Anyone who does their own quasi-research on Google will realize that it seems like most wasted electronic goods are sent to China. There are hundreds of articles, many of them old, that document places such as Guiyu, often accompanied by disturbing pictorials. The article referenced above supported this as well:
The United Nations Environment Programme estimates that the world's population discards 20 to 50 million tons of electrical and electronic waste each year and predicts the mount will increase by 3% to 5% each year. Much of that waste ends up in China.and
"So far, the policy in the United States has been to ship it to China," Selin said. "I'm not sure how long China will think this is a good idea. The most practical thing I can think of is to increase recycling. I think the federal government will follow the states."
The funny thing about this for me was that I remember reading that China banned eWaste imports back in 2004. Oh wait, they banned it in 2002. Oops, hold on, China put their foot down all the way back in 2000. Aha, I think I see the problem. Maybe banning something in China doesn't mean jack, kind of like when the EPA bans DDT but allows unlimited exemptions for emergency use.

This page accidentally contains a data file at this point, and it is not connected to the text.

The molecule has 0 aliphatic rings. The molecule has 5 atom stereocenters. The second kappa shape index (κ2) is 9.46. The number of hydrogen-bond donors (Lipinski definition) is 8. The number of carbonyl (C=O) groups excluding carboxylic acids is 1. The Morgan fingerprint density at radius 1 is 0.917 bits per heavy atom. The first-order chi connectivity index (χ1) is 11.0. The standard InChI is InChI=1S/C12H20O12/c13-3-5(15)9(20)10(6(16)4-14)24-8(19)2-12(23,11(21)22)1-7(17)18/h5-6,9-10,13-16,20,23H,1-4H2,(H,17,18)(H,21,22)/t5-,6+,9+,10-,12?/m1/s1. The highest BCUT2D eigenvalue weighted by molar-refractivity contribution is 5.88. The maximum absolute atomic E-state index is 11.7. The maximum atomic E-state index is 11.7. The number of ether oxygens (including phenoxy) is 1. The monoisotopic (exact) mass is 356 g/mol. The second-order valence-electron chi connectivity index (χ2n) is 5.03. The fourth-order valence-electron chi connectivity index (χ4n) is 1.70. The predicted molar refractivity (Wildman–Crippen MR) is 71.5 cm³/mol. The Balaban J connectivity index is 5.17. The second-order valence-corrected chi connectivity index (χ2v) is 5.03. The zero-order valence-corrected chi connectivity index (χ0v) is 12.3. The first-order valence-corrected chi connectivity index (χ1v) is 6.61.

The other thing that struck me was I wondered how much eWaste was getting shuttled over there, when experts agree that 75 percent of eWaste is being warehoused in your basement. You know, its those keyboards in the cupboard, those broken cell phones, that old TRS-80 Color Computer you're just dying to hook back up to your television. If China is the processing plant, we are definitely the warehouse.
So, is China still accepting eWaste? I seriously couldn't figure it out, I will need a few days to come up with a good opinion. One thing seems certain though; if "business as usual" - that is, kids are running through mountains of waste getting lead poisoning - is still standard, then there's no law. And by the way, from the same article it appears that China really, truly banned eWaste in 1996.